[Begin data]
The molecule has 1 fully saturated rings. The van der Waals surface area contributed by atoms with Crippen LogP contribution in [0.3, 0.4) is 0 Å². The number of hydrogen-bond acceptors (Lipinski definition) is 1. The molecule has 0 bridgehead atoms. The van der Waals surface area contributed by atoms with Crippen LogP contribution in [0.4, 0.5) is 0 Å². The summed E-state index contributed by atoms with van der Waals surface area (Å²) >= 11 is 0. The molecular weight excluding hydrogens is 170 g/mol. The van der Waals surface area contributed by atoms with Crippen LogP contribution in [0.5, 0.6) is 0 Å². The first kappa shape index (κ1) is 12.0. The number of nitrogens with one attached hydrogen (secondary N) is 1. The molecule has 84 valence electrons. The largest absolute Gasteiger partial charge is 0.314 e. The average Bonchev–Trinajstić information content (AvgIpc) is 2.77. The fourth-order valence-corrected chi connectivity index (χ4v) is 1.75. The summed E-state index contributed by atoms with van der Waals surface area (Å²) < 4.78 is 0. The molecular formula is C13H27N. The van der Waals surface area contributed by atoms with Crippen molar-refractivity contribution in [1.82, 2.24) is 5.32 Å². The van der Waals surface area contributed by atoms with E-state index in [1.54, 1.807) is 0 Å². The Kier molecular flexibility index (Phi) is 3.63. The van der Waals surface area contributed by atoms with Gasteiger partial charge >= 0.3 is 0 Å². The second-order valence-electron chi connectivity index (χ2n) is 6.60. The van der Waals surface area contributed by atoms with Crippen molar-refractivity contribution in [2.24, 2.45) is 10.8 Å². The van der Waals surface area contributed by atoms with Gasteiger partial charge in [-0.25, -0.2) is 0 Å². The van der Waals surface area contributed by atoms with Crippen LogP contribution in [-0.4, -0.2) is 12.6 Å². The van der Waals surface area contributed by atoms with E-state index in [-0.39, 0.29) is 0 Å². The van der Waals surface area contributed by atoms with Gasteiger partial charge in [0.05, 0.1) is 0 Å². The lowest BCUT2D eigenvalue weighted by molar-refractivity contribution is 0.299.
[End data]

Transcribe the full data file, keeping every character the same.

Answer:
The molecule has 1 fully saturated rings. The van der Waals surface area contributed by atoms with Crippen LogP contribution in [0.3, 0.4) is 0 Å². The number of hydrogen-bond acceptors (Lipinski definition) is 1. The molecule has 0 bridgehead atoms. The van der Waals surface area contributed by atoms with Crippen LogP contribution in [0.4, 0.5) is 0 Å². The summed E-state index contributed by atoms with van der Waals surface area (Å²) >= 11 is 0. The molecular weight excluding hydrogens is 170 g/mol. The van der Waals surface area contributed by atoms with Crippen LogP contribution in [0.5, 0.6) is 0 Å². The first kappa shape index (κ1) is 12.0. The number of nitrogens with one attached hydrogen (secondary N) is 1. The molecule has 84 valence electrons. The largest absolute Gasteiger partial charge is 0.314 e. The average Bonchev–Trinajstić information content (AvgIpc) is 2.77. The fourth-order valence-corrected chi connectivity index (χ4v) is 1.75. The summed E-state index contributed by atoms with van der Waals surface area (Å²) < 4.78 is 0. The molecular formula is C13H27N. The van der Waals surface area contributed by atoms with Crippen molar-refractivity contribution in [1.82, 2.24) is 5.32 Å². The van der Waals surface area contributed by atoms with E-state index in [1.54, 1.807) is 0 Å². The Kier molecular flexibility index (Phi) is 3.63. The van der Waals surface area contributed by atoms with Gasteiger partial charge >= 0.3 is 0 Å². The second-order valence-electron chi connectivity index (χ2n) is 6.60. The van der Waals surface area contributed by atoms with Crippen molar-refractivity contribution in [2.24, 2.45) is 10.8 Å². The van der Waals surface area contributed by atoms with Gasteiger partial charge in [-0.25, -0.2) is 0 Å². The van der Waals surface area contributed by atoms with Crippen LogP contribution in [-0.4, -0.2) is 12.6 Å². The van der Waals surface area contributed by atoms with E-state index in [-0.39, 0.29) is 0 Å². The van der Waals surface area contributed by atoms with Gasteiger partial charge in [0.05, 0.1) is 0 Å². The lowest BCUT2D eigenvalue weighted by molar-refractivity contribution is 0.299.